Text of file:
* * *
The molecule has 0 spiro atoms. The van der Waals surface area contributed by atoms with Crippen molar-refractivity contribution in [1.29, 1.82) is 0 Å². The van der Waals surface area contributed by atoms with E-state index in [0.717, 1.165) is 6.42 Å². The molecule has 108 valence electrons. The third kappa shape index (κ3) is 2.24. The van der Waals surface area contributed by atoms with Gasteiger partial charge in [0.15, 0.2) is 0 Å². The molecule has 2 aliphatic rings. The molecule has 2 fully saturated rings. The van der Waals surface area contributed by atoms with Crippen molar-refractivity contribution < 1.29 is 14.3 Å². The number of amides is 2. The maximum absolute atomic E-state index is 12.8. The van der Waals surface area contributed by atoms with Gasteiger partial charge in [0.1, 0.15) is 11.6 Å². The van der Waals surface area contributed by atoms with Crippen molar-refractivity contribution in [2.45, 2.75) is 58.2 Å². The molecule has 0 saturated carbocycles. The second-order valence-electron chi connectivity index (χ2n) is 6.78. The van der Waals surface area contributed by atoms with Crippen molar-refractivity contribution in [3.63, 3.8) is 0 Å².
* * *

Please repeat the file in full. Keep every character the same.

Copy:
The molecule has 0 spiro atoms. The van der Waals surface area contributed by atoms with Crippen molar-refractivity contribution in [1.29, 1.82) is 0 Å². The van der Waals surface area contributed by atoms with E-state index in [0.717, 1.165) is 6.42 Å². The molecule has 108 valence electrons. The third kappa shape index (κ3) is 2.24. The van der Waals surface area contributed by atoms with Gasteiger partial charge in [0.15, 0.2) is 0 Å². The molecule has 2 aliphatic rings. The molecule has 2 fully saturated rings. The van der Waals surface area contributed by atoms with Crippen molar-refractivity contribution < 1.29 is 14.3 Å². The number of amides is 2. The maximum absolute atomic E-state index is 12.8. The van der Waals surface area contributed by atoms with Gasteiger partial charge in [0.1, 0.15) is 11.6 Å². The van der Waals surface area contributed by atoms with Crippen molar-refractivity contribution in [2.45, 2.75) is 58.2 Å². The molecule has 0 saturated carbocycles. The second-order valence-electron chi connectivity index (χ2n) is 6.78. The van der Waals surface area contributed by atoms with Crippen molar-refractivity contribution in [3.63, 3.8) is 0 Å².